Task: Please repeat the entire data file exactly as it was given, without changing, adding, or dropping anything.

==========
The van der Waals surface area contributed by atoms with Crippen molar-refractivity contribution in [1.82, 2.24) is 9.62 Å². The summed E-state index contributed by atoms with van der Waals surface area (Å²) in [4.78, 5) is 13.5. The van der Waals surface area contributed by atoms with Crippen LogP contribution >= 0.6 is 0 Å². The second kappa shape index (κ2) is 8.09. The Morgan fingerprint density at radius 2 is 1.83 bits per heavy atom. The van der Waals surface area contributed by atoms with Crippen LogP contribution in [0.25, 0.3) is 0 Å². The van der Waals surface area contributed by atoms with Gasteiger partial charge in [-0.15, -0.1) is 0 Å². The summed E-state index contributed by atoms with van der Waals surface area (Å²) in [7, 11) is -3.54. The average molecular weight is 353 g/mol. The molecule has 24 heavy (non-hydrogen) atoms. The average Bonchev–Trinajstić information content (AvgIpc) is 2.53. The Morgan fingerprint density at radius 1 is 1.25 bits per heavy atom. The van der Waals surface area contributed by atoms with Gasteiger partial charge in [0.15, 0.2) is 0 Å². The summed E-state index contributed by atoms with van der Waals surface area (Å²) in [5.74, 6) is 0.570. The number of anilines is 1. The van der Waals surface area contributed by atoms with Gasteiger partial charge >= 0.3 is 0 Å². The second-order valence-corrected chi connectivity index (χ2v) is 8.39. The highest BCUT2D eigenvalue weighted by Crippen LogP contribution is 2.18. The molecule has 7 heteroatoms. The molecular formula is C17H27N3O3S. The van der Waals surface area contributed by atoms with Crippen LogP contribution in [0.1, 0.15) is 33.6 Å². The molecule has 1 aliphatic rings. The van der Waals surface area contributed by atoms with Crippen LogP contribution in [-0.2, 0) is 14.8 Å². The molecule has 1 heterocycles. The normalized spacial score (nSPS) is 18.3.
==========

The van der Waals surface area contributed by atoms with Crippen molar-refractivity contribution in [1.82, 2.24) is 9.62 Å². The summed E-state index contributed by atoms with van der Waals surface area (Å²) in [4.78, 5) is 13.5. The van der Waals surface area contributed by atoms with Crippen LogP contribution >= 0.6 is 0 Å². The second kappa shape index (κ2) is 8.09. The Morgan fingerprint density at radius 2 is 1.83 bits per heavy atom. The van der Waals surface area contributed by atoms with Crippen LogP contribution in [0.25, 0.3) is 0 Å². The van der Waals surface area contributed by atoms with Gasteiger partial charge in [-0.15, -0.1) is 0 Å². The summed E-state index contributed by atoms with van der Waals surface area (Å²) in [7, 11) is -3.54. The average molecular weight is 353 g/mol. The molecule has 24 heavy (non-hydrogen) atoms. The average Bonchev–Trinajstić information content (AvgIpc) is 2.53. The Morgan fingerprint density at radius 1 is 1.25 bits per heavy atom. The van der Waals surface area contributed by atoms with Gasteiger partial charge in [0.15, 0.2) is 0 Å². The summed E-state index contributed by atoms with van der Waals surface area (Å²) in [5.74, 6) is 0.570. The number of anilines is 1. The van der Waals surface area contributed by atoms with Gasteiger partial charge >= 0.3 is 0 Å². The second-order valence-corrected chi connectivity index (χ2v) is 8.39. The highest BCUT2D eigenvalue weighted by Crippen LogP contribution is 2.18. The molecule has 7 heteroatoms. The molecular formula is C17H27N3O3S. The van der Waals surface area contributed by atoms with Crippen LogP contribution in [0.1, 0.15) is 33.6 Å². The molecule has 1 aliphatic rings. The van der Waals surface area contributed by atoms with Crippen LogP contribution in [-0.2, 0) is 14.8 Å². The molecule has 1 heterocycles. The normalized spacial score (nSPS) is 18.3.